OPEC Output at 3-Year High as Iran Pumps Most Since 2012

OPEC Output at 3-Year High as Iran Pumps Most Since 2012OPEC Output at 3-Year High as Iran Pumps Most Since 2012

OPEC pumped the most crude last month in more than three years as Iran restored output to the highest level since international sanctions were strengthened in 2012.

The Organization of Petroleum Exporting Countries, responsible for 40% of world oil supplies, raised output by 100,700 barrels a day to 31.5 million last month, the group said in its monthly market report, citing external sources.

This increase came even as Saudi Arabia, which often curbs output toward the end of peak summer demand, told OPEC it cut production by the most in almost a year, according to Bloomberg.

Oil prices slumped to a six-month low below $50 a barrel in London last week as rising OPEC supplies, resilient US production and concerns over Chinese demand prolong a global glut. Iran reached an accord with world powers on July 14 that may ease sanctions on its oil exports later this year in return for curbing nuclear activity.

“Given the better-than-expected growth in global oil demand so far this year, together with some signs of a pickup in the economies of the major consuming countries, crude oil demand in the coming months should continue to improve and, thus, gradually reduce the imbalance in oil supply-demand,” OPEC’s Vienna-based secretariat said in the report.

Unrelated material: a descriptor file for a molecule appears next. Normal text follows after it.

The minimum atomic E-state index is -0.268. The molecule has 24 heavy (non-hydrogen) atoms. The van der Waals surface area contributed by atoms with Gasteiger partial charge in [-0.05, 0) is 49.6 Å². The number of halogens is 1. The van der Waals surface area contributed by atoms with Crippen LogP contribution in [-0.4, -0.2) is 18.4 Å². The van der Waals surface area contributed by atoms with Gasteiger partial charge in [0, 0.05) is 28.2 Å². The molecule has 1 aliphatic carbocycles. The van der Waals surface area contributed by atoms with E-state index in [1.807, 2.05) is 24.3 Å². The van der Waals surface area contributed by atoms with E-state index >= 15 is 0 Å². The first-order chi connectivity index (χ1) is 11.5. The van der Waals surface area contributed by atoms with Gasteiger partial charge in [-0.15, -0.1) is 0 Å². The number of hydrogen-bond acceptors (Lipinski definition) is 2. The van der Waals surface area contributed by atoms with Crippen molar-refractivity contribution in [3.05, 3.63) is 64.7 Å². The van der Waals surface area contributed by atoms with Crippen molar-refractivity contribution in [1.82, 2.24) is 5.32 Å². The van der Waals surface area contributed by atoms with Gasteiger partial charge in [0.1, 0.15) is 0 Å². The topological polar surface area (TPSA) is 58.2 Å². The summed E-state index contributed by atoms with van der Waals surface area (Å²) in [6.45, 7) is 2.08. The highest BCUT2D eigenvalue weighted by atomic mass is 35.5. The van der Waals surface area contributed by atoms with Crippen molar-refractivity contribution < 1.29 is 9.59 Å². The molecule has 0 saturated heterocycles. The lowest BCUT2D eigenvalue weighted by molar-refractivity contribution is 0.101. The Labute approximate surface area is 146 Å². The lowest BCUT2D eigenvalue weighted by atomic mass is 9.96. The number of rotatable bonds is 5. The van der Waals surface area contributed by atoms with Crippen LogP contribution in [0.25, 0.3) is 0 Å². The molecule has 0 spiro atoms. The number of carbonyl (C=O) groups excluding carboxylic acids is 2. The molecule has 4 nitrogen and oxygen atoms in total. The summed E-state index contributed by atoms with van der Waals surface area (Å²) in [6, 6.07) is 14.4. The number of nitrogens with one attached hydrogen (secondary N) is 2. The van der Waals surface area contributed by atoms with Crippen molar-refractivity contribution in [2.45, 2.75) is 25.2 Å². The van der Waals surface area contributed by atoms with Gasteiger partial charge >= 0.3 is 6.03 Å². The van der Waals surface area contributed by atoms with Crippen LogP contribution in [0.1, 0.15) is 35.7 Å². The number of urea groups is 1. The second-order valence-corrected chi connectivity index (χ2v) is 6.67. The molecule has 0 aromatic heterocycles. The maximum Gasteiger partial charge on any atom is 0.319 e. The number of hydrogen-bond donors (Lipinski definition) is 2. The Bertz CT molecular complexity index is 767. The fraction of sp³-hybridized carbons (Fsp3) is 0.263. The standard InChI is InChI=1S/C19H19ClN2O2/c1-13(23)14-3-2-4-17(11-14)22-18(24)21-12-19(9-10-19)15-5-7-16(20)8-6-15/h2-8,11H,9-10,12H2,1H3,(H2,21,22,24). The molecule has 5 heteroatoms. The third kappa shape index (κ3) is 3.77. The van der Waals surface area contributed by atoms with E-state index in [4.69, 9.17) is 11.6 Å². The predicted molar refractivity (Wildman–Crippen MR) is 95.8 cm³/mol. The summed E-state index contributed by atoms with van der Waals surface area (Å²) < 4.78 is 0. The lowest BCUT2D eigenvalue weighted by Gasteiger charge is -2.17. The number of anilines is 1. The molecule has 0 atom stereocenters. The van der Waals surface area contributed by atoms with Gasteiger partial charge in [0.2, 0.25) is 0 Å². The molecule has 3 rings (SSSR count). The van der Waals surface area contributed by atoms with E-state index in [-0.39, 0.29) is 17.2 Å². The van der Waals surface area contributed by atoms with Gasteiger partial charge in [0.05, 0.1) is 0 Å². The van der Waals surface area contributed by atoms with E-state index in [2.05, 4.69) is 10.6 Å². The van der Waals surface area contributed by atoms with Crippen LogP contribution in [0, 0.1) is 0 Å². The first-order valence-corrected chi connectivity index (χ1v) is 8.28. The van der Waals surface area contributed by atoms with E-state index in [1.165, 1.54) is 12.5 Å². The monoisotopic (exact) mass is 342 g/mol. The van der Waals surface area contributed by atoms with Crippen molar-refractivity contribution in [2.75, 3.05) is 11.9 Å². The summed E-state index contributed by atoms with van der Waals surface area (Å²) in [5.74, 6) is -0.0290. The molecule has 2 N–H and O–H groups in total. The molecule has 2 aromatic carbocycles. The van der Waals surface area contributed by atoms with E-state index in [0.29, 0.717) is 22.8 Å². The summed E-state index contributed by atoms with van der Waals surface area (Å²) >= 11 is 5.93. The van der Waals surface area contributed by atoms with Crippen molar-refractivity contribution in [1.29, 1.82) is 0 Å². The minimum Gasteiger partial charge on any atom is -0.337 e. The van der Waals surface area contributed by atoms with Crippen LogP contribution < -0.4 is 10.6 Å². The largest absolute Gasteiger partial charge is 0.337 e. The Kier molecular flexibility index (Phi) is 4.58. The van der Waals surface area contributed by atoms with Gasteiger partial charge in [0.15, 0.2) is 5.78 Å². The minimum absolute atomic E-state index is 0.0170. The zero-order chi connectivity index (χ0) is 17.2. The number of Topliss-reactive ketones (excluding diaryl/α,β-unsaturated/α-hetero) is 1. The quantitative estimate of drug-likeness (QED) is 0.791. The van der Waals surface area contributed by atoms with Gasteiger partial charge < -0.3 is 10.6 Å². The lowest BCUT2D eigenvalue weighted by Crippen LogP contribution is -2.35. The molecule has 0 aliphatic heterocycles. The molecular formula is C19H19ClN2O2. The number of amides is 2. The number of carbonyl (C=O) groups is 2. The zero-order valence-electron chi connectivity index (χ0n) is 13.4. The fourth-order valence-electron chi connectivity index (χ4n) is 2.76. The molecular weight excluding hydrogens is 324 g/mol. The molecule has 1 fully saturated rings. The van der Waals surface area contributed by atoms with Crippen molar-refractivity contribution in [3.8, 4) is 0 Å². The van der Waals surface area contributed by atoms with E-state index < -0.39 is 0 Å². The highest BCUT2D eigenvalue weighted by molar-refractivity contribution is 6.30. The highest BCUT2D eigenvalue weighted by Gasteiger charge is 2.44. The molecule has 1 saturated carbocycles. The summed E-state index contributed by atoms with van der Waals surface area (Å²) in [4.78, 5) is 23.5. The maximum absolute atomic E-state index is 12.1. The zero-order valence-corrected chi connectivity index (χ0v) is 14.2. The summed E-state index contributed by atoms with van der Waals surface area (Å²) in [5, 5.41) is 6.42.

Iran increased output by 32,300 bpd in July to 2.86 million bpd, the highest since June 2012, according to data OPEC compiles from “secondary sources” such as media agencies and international institutions.

The report also includes data directly submitted by its 12 members. In these figures, Saudi Arabia said it reduced output in July by 202,700 bpd to 10.36 million bpd. That’s the biggest reduction since August 2014.

A group total was unavailable for these statistics because Libya didn’t provide a production estimate.

OPEC increased estimates for global oil demand in 2016 by about 100,000 bpd. World consumption will climb by 1.3 million bpd, or 1.4%, to 94 million bpd in 2016. The growth rate is slightly lower than this year’s projected 1.5% expansion.

OPEC on Tuesday raised its forecast of oil supplies from non-member countries in 2015, a sign that oil's price collapse is taking longer to impact on shale and other competing sources than previously thought.

According to secondary sources cited by the report, OPEC produced 30.51 million bpd in July— 1.5 million bpd more than its 30-million-bpd target.

With OPEC forecasting demand for its crude will average 29.23 million bpd in 2015— steady from last month— the report points to a 2.28-million-bpd supply surplus in the market if the group keeps pumping at July's rate.